For researchers, the test can be customized to fit the needs of their specific topics. Research subjects are often inundated with questionnaires and researchers often do not need to collect data on the entire test. For example, binge eating researchers can administer the binge eating scale items while leaving out other items that assess constructs that do not relate to their research topic. In this way, more data are collected to validate the test and the researcher can use a reliable instrument instead of an ad-hoc measure.
Reliability and Validity
The PsyBari has undergone a series of reliability and validity studies and the results are encouraging.[8–10] The overall Cronbach’s a is 0.930, (0.940 for men and 0.927 for women; Table 1). When looking at the individual subscales, 9 out of 11 have good reliability (a>0.70). Exploratory factor analyses identified six factors for each gender.8 Some factors were common for both genders, some were unique for each gender, and some consisted of mixed constructs. The six factors for women are awareness of eating habits, early life problems due to weight, dysphoric feelings about weight, weight-related impairment, surgical anxiety, and guilty feelings related to eating. The six factors for men were physical impairment with depression, awareness of eating habits, early life problems due to weight, interpersonal support with anxiety about weight, anger, and guilty feelings about eating habits.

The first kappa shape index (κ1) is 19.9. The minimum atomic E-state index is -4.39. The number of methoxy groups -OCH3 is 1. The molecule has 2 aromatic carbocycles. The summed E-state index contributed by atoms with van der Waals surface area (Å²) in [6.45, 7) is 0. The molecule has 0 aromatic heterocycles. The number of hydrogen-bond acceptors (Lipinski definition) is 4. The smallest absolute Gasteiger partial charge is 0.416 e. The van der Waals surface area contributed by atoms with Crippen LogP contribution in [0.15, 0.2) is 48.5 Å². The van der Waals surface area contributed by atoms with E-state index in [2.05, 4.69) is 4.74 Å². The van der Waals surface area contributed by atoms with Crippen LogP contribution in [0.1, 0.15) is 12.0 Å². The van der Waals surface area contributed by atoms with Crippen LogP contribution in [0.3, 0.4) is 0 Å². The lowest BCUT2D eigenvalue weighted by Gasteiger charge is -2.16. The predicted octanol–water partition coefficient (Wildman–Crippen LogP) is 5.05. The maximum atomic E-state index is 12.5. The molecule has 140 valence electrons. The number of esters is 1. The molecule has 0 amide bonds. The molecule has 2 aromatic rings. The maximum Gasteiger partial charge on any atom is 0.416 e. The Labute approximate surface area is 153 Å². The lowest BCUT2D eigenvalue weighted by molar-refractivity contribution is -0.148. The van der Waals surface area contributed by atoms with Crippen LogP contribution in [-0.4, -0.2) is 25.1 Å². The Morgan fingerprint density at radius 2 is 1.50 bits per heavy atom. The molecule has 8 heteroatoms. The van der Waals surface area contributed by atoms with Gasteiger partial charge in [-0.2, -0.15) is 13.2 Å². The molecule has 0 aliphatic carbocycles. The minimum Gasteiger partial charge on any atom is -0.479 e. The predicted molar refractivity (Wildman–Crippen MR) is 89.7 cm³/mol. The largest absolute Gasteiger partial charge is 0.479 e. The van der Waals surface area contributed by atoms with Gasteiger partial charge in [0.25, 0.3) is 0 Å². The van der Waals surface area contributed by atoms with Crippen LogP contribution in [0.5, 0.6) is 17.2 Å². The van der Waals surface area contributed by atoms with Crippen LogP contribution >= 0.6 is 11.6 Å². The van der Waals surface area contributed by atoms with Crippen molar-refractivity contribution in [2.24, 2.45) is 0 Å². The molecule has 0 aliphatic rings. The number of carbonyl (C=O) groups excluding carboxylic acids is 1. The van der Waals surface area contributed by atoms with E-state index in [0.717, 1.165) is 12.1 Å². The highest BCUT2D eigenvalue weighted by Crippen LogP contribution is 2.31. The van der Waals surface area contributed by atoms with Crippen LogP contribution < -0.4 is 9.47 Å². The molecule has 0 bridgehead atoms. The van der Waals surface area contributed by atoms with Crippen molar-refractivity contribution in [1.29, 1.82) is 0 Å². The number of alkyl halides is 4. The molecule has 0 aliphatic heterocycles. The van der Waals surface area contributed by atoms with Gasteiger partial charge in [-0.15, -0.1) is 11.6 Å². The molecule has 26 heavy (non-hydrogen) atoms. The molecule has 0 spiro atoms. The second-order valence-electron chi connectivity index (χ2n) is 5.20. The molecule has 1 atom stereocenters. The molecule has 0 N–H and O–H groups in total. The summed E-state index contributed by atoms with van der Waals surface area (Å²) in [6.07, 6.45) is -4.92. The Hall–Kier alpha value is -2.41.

As can be seen from the exploratory factor analysis, one of the main findings from the validation studies is that male and female patients have different psychological profiles. Additionally, when looking at presurgical differences between the genders, women are more experienced at dieting, more depressed, more socially anxious, and more likely to report a history of panic attacks. Differences were also found between patients that disclosed a history of sexual abuse as compared to those that did not disclose a history of sexual abuse. Specifically, patients that disclosed a history of sexual abuse were more likely to also disclose a history of physical abuse, psychological treatment, psychiatric treatment, and psychiatric hospitalization. In addition, women were more likely than men to also disclose a history of suicidal ideation. Most studies on bariatric surgery patients assume that these patients are a homogeneous group. These results show that men and women have distinct psychological profiles and they also indicate that surgical contraindications may differ depending on gender. In other words, factors that place men at risk for postsurgical problems may not be the same ones that place women at risk.
Other subgroups may also exist within the bariatric surgery population, such as age, race, and age of obesity onset. A recent finding that female bariatric surgery patients under age 24 are at risk for postsurgical suicide offers a clue in this area.11 The implication is that young female patients have a distinct postsurgical complication that needs to be identified during the presurgical evaluation.
The PsyBari was designed to be able to predict which patients would develop postsurgical psychosocial problems. An intriguing look into its predictive abilities came with the most recent publication. This study focused on the patients who disclosed a history of sexual abuse. A logistical regression found that for women, a history of physical abuse and suicidal ideation predicted sexual abuse status correctly 82 percent of the time. While for men, a history of psychological problems, psychiatric medications, psychiatric hospitalization, and suicidal ideation predicted sexual abuse status correctly 94 percent of the time. These results are intriguing because although the PsyBari was not designed to predict a patient’s sexual abuse status, it seems to do this well. Future studies will focus an clarifying the PsyBari’s ability to predict specific postsurgical psychosocial problems.